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Public Sees An American In Decline On Many Fronts.

Majorities predict a weaker economy, a growing income divide, a degraded environment and a broken political system.

BY KIM PARKERRICH MORIN AND JULIANA MENASCE HOROWITZ

Click here to read complete Pew research 

Overall  view  Economics 
1. Public is broadly pessimistic about the  future of America. 1.  About four-in-ten Americans say, by the  time they retire, Social Security won’t have enough money to provide benefits
2. Narrow majority of Americans are  optimistic about the future of the U.S. over the next 30 years. 2.  Few Americans predict a better standard of living for families in 2050.
3. Whites, highly educated more pessimistic about country’s future standing in the world. 3.  Large majority says health care for all would benefit future generations.
4. Less educated adults are more likely to say another major terrorist attack will happen. 4.  Majorities say increased government spending on health care, education would improve life for future generations.
Race and minority relations  5.  Who will pay – and who should pay – for long-term eldercare in the future?
1.  Nearly half of whites say a majority non-white population will weaken American culture. 6.  Slightly more than half the country expects a weaker economy in 30 years.
2.  Minorities are more optimistic than whites about the country’s future. 7.  Majority expects national debt to be larger in 30 years.
3.  A majority of Americans say population aging will have a negative impact; views of growing racial and ethnic diversity are more mixed. 8.  Race and income linked to predictions about the sizes of the social classes in 2050.
4   No consensus on the impact of the U.S. having a majority nonwhite population by 2050. 9.  Many are pessimistic about the future standard of  living for American families.
5.  More Americans say having a majority non-white population will have a negative impact on conflicts and culture than say it will have a positive impact. 10. Majority says older adults will have a worse standard of living in 2050 than they do today.
6.  About half of Americans say the rise in interracial marriage is having a positive impact on the country. 11. About four-in-ten Americans say, by the time they retire, Social Security won’t have enough money to provide benefits.
7.  Large majorities expect a woman and a Hispanic U.S. president by 2050. 12. Majorities across demographic groups say no cuts should be made to Social Security benefits in the future.
8.  Most Americans worry about the country’s moral values; half say religion will become less important 13. Most say older adults will be less financially prepared for retirement in the future.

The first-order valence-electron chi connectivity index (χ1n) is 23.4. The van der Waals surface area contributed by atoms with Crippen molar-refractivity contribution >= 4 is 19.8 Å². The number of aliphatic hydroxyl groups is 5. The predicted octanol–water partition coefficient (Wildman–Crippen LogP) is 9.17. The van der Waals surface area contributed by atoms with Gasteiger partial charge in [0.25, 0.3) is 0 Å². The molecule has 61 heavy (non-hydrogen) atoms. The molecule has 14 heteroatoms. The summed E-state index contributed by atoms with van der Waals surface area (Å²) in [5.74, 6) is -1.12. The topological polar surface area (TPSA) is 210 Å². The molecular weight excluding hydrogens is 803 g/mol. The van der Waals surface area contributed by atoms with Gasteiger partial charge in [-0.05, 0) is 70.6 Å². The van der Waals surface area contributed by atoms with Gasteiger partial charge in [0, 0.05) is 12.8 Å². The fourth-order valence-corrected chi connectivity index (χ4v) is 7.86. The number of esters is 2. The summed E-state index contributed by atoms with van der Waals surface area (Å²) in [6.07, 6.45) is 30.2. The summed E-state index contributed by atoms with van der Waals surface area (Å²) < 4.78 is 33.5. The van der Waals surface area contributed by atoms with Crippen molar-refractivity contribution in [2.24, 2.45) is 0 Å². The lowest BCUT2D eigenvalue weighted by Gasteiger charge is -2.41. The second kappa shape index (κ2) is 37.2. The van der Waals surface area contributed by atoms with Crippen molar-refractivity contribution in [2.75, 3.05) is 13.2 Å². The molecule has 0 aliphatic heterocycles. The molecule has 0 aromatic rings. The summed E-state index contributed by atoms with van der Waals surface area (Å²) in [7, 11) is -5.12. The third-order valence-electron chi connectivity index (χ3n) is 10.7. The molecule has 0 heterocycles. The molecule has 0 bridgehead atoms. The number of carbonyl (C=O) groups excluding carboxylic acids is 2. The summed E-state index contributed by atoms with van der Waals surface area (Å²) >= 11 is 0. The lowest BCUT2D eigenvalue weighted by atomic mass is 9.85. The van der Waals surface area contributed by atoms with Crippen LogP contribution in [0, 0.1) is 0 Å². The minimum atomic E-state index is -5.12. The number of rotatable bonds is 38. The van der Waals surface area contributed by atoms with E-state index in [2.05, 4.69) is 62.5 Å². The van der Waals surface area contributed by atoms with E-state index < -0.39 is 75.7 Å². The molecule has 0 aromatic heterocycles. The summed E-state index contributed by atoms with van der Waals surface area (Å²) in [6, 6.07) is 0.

9.  Whites, those who attended college more likely to say religion will be less important in 2050 14. Many say government should play major role in financing long-term care for older adults; few think that will be the case.
10. Predictions about the future of marriage, divorce and childbearing differ by race. 15. Opinions differ across groups on the government’s responsibility for the cost of long-term care.
11. A majority of Americans say people will be less likely to get married in the future; about six-in-ten expect divorce rate to stay about the same. 16. About half of adults say U.S. workers will have less job security by 2050.
12. More than four-in-ten think people will be less likely to have children in the future. 17. Most Americans say workers should rely on the education system and themselves for skills and training.
13. Narrow majority of Americans say aging population will be a bad thing for country. 18. Young adults less likely to see military having a positive impact in the future.
Technology Political view 
1. Older adults, those with less education more negative about the impact of automation. 1. Roughly half of adults are very worried about the way Washington works and political leaders’ ability to solve problems in the country’s future.
2. Adults with less education more likely to say the work they do will be done by robots or computers 2. Parties are divided over future role of government but united in their view that polarization will worsen.
3. Americans think science and technology will have a positive impact in solving future problems; few say the same about the federal government. 3. Democrats and young adults voice greater concern over climate change.
4. On balance, public says automation has done more harm than good for U.S. workers. 4. Majorities say increased government spending on health care, education would improve life for future generations.
5. Public says robots will take over much of the work done by humans, but most workers don’t think it will affect their own type of work. 5. Republicans and Democrats have different ideas about what government should do to improve the lives of future generations of Americans.
6. Most say workplace automation will lead to more economic inequality. 6. Big income differences among Republicans on future priorities for the federal government.
7. Republicans have a negative view of the role the news media will play in solving future problems.
8. Republicans and Democrats disagree on who should be responsible for worker training.
9. Parties are deeply divided on future worries and priorities.
10. Parties are united in their view that polarization will worsen in the future.

About Author

Michael McGreer Mesquite, Nevada
Dr. Michael Manford McGreer is managing editor of Nevada-today.com and writes on issues that impact public policy.

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